Because majority of Cambodian people call for change, they did not vote for Mr. Hun Sen/CPP so he did not win the July 28, 2013 election and he robbed it. He did not want to call for the immediate re-election or investigate the election fraud that requested by the opposition Sam Rainsy/CNRP because he knows that he is not going to win---majority supports Rainsy/CNRP.

Mr. Hun Sen. must step down /resigns so someone else can have a chance to lead Cambodia to improve the living conditions there so people there can enjoy and live in peace. Over 28 years of ruling is enough.

The People Power will change Hun Sen and his regime for sure at the end because majority of people are fed up with his cruelties as mentioned above.

by: Cranksy from: USA
December 29, 2013 1:36 PM
What does it mean to be affiliated with a political party in Cambodia? What occupations do the unions affiliated with the ruling party represent? Why did 2000 workers block the road where the independent unions and those unions affiliated with the opposition party met?

Featured Videos

Your JavaScript is turned off or you have an old version of Adobe's Flash Player. Get the latest Flash player.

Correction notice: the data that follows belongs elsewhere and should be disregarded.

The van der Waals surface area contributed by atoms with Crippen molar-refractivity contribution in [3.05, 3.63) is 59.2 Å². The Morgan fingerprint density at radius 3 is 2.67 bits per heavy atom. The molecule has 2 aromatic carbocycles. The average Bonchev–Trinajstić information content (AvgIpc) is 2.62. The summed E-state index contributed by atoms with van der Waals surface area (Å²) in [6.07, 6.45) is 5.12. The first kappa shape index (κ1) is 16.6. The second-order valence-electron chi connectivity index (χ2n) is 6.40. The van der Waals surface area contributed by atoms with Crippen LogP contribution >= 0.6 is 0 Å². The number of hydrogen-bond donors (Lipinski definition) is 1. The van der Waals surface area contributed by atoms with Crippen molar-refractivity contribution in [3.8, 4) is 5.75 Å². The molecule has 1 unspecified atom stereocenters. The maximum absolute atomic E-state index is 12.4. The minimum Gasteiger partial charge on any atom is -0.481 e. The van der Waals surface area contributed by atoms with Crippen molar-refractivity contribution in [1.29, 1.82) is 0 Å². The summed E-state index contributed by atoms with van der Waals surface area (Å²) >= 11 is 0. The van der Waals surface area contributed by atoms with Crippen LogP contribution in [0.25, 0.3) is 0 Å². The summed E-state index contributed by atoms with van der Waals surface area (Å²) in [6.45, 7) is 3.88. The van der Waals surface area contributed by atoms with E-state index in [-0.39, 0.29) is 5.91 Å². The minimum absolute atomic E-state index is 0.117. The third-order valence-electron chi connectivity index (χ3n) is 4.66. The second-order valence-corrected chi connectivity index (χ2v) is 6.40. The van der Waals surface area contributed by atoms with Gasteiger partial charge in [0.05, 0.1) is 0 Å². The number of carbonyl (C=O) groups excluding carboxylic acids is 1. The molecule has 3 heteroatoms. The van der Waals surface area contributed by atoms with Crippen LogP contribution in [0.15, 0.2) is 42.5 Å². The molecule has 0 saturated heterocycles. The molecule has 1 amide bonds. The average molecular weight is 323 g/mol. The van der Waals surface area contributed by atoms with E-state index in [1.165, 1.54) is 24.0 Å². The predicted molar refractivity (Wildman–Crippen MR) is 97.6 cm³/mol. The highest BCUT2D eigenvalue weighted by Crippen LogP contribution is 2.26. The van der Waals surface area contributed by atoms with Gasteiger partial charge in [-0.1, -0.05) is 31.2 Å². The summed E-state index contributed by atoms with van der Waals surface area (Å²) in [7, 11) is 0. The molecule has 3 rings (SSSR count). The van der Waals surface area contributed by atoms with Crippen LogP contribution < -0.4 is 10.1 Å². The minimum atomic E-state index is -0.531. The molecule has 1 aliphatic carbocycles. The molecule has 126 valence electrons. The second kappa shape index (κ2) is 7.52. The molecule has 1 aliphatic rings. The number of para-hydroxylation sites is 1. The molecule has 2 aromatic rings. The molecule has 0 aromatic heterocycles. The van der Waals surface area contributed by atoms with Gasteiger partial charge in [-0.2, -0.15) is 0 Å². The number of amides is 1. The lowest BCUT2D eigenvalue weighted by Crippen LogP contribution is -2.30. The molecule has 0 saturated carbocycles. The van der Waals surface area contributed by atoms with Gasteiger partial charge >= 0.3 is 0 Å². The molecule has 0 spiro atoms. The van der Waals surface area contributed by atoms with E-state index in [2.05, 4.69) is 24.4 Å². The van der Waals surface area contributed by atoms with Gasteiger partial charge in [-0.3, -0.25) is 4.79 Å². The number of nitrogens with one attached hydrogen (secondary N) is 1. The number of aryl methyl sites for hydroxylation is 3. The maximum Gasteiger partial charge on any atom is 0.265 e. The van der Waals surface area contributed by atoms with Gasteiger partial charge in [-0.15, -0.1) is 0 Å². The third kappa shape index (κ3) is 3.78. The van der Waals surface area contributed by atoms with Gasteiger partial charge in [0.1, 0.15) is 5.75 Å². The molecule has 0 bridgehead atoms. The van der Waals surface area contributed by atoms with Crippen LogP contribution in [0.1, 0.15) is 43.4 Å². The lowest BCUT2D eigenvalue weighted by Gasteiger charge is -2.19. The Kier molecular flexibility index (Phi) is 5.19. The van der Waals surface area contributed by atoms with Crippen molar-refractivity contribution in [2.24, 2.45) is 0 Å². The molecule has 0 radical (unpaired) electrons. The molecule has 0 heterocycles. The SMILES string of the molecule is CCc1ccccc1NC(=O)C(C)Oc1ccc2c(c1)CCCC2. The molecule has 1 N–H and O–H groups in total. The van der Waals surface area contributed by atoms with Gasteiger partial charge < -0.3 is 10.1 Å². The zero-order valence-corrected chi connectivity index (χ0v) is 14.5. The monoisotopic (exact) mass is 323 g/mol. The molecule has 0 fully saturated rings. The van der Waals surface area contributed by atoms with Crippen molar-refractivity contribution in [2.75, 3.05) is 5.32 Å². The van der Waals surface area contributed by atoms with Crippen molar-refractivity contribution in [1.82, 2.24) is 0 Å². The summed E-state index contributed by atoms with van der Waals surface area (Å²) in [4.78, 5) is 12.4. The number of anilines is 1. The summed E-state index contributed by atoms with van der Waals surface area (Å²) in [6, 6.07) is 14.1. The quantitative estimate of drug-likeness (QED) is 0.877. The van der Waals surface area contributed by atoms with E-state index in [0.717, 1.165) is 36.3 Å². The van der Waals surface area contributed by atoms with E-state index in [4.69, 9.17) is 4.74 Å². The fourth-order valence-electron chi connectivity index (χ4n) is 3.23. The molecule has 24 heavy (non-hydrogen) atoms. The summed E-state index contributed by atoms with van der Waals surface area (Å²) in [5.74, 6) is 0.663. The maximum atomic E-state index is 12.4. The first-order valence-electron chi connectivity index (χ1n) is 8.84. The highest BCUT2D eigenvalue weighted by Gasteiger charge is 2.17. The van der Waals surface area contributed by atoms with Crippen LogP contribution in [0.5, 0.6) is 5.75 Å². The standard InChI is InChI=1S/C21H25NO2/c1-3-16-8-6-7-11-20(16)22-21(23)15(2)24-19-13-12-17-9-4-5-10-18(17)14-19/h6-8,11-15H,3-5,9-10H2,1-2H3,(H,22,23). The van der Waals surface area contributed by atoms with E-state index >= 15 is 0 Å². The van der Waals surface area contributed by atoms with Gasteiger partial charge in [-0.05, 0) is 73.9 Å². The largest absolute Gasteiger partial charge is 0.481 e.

Are Energy Needs Putting Thailand's Natural Beauty at Risk?i
X
Steve Sandford
April 17, 2015 12:50 AM
Thailand's appetite for more electricity has led to the construction of new dams along the Mekong River to the north and new coal plants near the country's famous beaches in the south. A proposed coal plant in a so-called "green zone" has touched off a debate. VOA's Steve Sandford reports.
Video

Video Are Energy Needs Putting Thailand's Natural Beauty at Risk?

Thailand's appetite for more electricity has led to the construction of new dams along the Mekong River to the north and new coal plants near the country's famous beaches in the south. A proposed coal plant in a so-called "green zone" has touched off a debate. VOA's Steve Sandford reports.
Video

Video Overwhelmed by Migrants, Italy Mulls Military Action to Stabilize Libya

Thousands more migrants have arrived on the southern shores of Italy from North Africa in the past two days. Authorities say they expect the total number of arrivals this year to far exceed previous levels, and the government has said military action in Libya might be necessary to stem the flow. VOA's Henry Ridgwell reports.
Video

Video Putin Accuses Kyiv of ‘Cutting Off’ Eastern Ukraine